- Stop Smoking. Major factor contributing to blood circulatory problems.

- Exercise regularly, according to your doctor’s recommendation

- Examine your feet regularly. The use of a mirror can help examine your feet more easily.

- Washing feet with soap and water daily and drying them thoroughly.
Make sure to get in between the toes and in the folds of the skin where bacteria and fungi thrive.

- Change your socks regularly. Wearing socks made of cotton or materials that "wick" away moisture. If your feet sweat, change socks twice a day and wash them in hot water after each wearing. Use drying powders to help keep feet dry, but avoid corn starch, which feeds any bacteria or fungi that may be present.

- Examine your socks. Any red or brown stains on socks are likely to be blood, signaling an ulcer.

- Use proper footwear. Footwear and foot orthotics play an important role in diabetic footcare. Footwear that fits poorly can cause irritation and injury. Specially designed orthotics for protecting the insensitive diabetic foot, are also frequently recommended. Selecting well-ventilated shoes that allow feet to "breathe." Avoid shoes made of synthetic materials. Alternating pairs of shoes to allow them to air out between uses. Disinfect your footwear regularly. Diabetic Footwear should also provide the following benefits:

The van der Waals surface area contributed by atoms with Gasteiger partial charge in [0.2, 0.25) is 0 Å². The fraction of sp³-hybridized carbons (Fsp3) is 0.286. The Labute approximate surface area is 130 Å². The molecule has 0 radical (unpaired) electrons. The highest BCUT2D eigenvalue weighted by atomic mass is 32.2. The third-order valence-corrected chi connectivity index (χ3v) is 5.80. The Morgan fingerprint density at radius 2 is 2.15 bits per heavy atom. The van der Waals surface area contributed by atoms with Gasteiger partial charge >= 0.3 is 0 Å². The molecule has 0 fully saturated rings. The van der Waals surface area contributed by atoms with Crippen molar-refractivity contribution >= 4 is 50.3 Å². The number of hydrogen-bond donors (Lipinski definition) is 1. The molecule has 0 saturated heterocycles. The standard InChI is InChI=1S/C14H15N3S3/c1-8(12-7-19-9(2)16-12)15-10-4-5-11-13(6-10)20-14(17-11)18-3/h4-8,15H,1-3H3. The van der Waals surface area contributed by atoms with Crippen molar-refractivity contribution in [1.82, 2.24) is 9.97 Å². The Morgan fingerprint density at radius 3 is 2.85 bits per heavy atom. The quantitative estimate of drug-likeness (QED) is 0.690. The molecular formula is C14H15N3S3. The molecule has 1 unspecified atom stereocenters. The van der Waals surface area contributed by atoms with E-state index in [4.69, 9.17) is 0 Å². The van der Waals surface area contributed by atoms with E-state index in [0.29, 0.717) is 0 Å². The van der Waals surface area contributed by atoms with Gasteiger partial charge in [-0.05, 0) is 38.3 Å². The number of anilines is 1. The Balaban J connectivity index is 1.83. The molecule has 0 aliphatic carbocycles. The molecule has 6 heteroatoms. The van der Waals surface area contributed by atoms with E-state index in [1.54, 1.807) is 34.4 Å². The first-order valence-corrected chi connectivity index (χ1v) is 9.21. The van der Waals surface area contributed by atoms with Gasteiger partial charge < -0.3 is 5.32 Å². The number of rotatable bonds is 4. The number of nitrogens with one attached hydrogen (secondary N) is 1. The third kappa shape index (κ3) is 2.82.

- High, wide toe box (high and wide space in the toe area)
- Removable insoles for fitting flexibility and the option to insert orthotics if necessaryRocker soles.
- These soles are designed to reduce pressure in the areas of the foot most susceptible to pain, most notably the heel and the ball-of-the-foot.
- Firm Heel Counters for extra and support and stability.
- During every visit to the doctor a foot examination should be a must.

For optimal foot health apply Healthibetic Foot Cream. The regular use of Healthibetic Foot Cream significantly increases the blood circulation in the feet. This increase in circulation not only removes pooled glucose but it ultimately allows your immune system to function properly. You will quickly notice that your feet look and feel healthier than ever before. Your feet will also be warmer. Healthibetic Foot Cream is formulated by a doctor and clinically proven. Healthibetic is 100% safe and effective.

YOU DESERVE HAPPY, HEALTHY AND COMFORTABLE FEET.


All people with Diabetes are at risk of developing complications including neuropathy and foot problems.

Of the 18 million Americans with diabetes, 25% develop foot related problems related to the disease.

Diabetics are fifteen times more likely to have a lower extremity amputation (LEA) than people without diabetes.

Poor circulation in the feet of Diabetics leads to 87,000 amputations each year.

The American Diabetes Association has estimated that more than 50% to 85% of amputations can be prevented with proper foot care and therapy.